Community Development Planning: It’s Not Magic, It’s a Strong Consultant Partnership

Danielle Propst, AICP
,
Planner
June 2, 2022

Traveling through other communities, do you find yourself envious of the culture, vibrancy, and growth they are experiencing? Do you ever wish your own city was a destination for new people, recreation, and business? Thriving communities didn’t wave a magic wand to have flower baskets appear downtown, a splash pad at the community park, or new housing development near the growing school district. There is no magic wand or formula to bring about the change you want to see in your community, but instead proactive, intentional planning.

Many cities have the same good intentions about community development but lack the resources or knowledge to implement a successful planning process. A planning consultant can help shape your community’s vision, inspire people to see what’s possible, and help organize a clear path forward to accomplish community goals.

The key to a successful consultant partnership is active participation by all stakeholder groups. The consultant brings their planning knowledge, experience, tools, and tactics, but ultimately the community owns the results and knows what they need best. When the community and consultant combine their expertise, big visions for what’s possible are brought to light. Four attributes that contribute to a successful community development planning process and consultant partnership are explained in detail below.

  1. Proactive and Intentional Due Diligence

When starting any planning process, successful cities think holistically and take steps before, during, and after the planning process to support goals of the plan. Examples of this might include acquiring land needed to expand and support economic development, rezoning different neighborhoods to promote affordable housing, or offering grant and loan programs to foster business development. Whatever targeted elements are needed to build momentum, successful cities start taking immediate action.

  1. Strength in Weakness

Just as important as identifying the strengths of your community is recognizing its weaknesses. You may lack service coordination, housing options, or recreational amenities. Understanding the reality of your resources can help you focus on achieving practical results with what you do have. A simple analysis, facilitated by the planning consultant, can help pinpoint areas of weakness. As a community, you are then empowered to determine if you want to bolster these areas or apply your resources to other growth opportunities.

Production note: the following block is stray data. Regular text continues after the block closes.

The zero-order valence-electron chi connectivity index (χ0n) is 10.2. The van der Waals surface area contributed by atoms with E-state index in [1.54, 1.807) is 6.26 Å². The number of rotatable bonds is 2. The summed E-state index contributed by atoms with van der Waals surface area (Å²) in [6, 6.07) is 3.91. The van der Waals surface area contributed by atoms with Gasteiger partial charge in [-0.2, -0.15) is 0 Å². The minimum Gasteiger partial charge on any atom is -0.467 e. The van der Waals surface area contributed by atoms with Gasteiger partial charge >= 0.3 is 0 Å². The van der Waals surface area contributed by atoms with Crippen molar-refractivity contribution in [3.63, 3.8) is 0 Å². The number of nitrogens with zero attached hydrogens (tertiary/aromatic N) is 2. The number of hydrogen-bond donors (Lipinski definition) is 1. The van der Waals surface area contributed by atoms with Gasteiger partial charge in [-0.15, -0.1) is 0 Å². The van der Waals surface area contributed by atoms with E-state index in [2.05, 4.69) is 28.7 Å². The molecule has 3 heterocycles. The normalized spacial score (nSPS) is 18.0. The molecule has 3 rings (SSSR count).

1. Building Upon the Plan

Additional planning initiatives help support the larger vision of the community development plan and attract stakeholders who are passionate about certain elements. This could involve environmentalists or bike advocates who want to develop a parks and trails plan, or small business owners interested in driving trade and traffic to their stores through a downtown district plan. The larger community development plan will naturally bring the need for other planning efforts to the surface. It’s important to set aside time and resources once the larger plan is complete to tackle and integrate other planning initiatives into your comprehensive strategy for growth.

  1. Community-Led Engagement

Seasoned planning consultants know that simply involving the community in the planning process is not enough. To meet authentic equity, diversity, and inclusion objectives and experience broader involvement from more segments of your community, the primary community planning group needs to leverage its local connections and personally invite leaders from all aspects of the community to the effort. Planning consultants are experts at helping you identify who should be at the planning table to create a holistic vision and tap into potential social, financial, natural, and human capital. Empowered with this information, it is then the role of the community planning group to employ diverse tactics to promote public participation and ensure all voices are represented.

A successful community development partnership is a symbiotic relationship, each partner helping the other achieve their goals. Enlisting the expertise of a planning consultant brings valuable outside perspective to build on assets already in place, organize the planning process, and help establish a shared community vision. By embracing the importance of active participation throughout the process, community members are more likely to take ownership of the plan results and realize the full potential of what’s possible for their community.

About the Authors

Danielle Propst, AICP
Planner

Danielle has built a career around the study of people, the places they live, and innovative strategies to improve the built environment for the growth and well-being of communities. She brings a breadth of experience leading community planning efforts and public engagement strategies with an overarching goal to create dynamic, responsive, and feasible plans for the communities she serves. An active community volunteer and representative in the planning field, Danielle is a member of the American Institute of Certified Planners (AICP), American Planning Association, and Urban Land Institute.

Danyelle Pierquet, PLA
Landscape Architect

Danyelle is an urban designer, a landscape architect, and Office Leader for ISG Green Bay. A passionate community volunteer, she chairs multiple committees related to parks and recreation, pedestrian and cycling, urban design, and placemaking initiatives.

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Danielle Propst, AICP
Planner
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Danielle Propst, AICP

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